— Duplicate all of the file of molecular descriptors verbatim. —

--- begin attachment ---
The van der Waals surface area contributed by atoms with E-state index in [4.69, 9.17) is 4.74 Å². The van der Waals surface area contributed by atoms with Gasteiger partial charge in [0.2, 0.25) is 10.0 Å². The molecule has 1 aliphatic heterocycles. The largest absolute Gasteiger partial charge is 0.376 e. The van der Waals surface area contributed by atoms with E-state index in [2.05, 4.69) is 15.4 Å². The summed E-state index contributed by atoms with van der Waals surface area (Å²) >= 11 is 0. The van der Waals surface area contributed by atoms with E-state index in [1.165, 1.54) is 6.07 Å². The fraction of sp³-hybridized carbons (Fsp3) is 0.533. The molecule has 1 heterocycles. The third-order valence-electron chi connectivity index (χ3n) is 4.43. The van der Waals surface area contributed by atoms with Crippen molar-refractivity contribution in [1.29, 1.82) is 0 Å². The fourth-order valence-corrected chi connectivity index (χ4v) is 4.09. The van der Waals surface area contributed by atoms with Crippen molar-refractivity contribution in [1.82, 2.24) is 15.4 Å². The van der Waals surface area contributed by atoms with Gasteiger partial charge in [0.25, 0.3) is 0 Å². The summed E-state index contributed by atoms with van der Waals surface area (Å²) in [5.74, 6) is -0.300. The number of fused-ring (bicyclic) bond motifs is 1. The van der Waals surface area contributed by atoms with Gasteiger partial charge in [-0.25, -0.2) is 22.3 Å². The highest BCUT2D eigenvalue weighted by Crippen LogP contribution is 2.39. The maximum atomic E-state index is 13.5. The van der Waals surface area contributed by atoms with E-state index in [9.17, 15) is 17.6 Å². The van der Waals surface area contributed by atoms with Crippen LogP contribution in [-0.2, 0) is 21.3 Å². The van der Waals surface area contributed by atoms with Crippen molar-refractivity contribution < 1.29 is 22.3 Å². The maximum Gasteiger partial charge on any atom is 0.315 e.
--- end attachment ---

The van der Waals surface area contributed by atoms with E-state index in [4.69, 9.17) is 4.74 Å². The van der Waals surface area contributed by atoms with Gasteiger partial charge in [0.2, 0.25) is 10.0 Å². The molecule has 1 aliphatic heterocycles. The largest absolute Gasteiger partial charge is 0.376 e. The van der Waals surface area contributed by atoms with E-state index in [2.05, 4.69) is 15.4 Å². The summed E-state index contributed by atoms with van der Waals surface area (Å²) >= 11 is 0. The van der Waals surface area contributed by atoms with E-state index in [1.165, 1.54) is 6.07 Å². The fraction of sp³-hybridized carbons (Fsp3) is 0.533. The molecule has 1 heterocycles. The third-order valence-electron chi connectivity index (χ3n) is 4.43. The van der Waals surface area contributed by atoms with Crippen molar-refractivity contribution in [1.29, 1.82) is 0 Å². The fourth-order valence-corrected chi connectivity index (χ4v) is 4.09. The van der Waals surface area contributed by atoms with Crippen molar-refractivity contribution in [1.82, 2.24) is 15.4 Å². The van der Waals surface area contributed by atoms with Gasteiger partial charge in [0.25, 0.3) is 0 Å². The summed E-state index contributed by atoms with van der Waals surface area (Å²) in [5.74, 6) is -0.300. The number of fused-ring (bicyclic) bond motifs is 1. The van der Waals surface area contributed by atoms with Gasteiger partial charge in [-0.25, -0.2) is 22.3 Å². The highest BCUT2D eigenvalue weighted by Crippen LogP contribution is 2.39. The maximum atomic E-state index is 13.5. The van der Waals surface area contributed by atoms with E-state index in [9.17, 15) is 17.6 Å². The van der Waals surface area contributed by atoms with Crippen LogP contribution in [-0.2, 0) is 21.3 Å². The van der Waals surface area contributed by atoms with Crippen molar-refractivity contribution < 1.29 is 22.3 Å². The maximum Gasteiger partial charge on any atom is 0.315 e.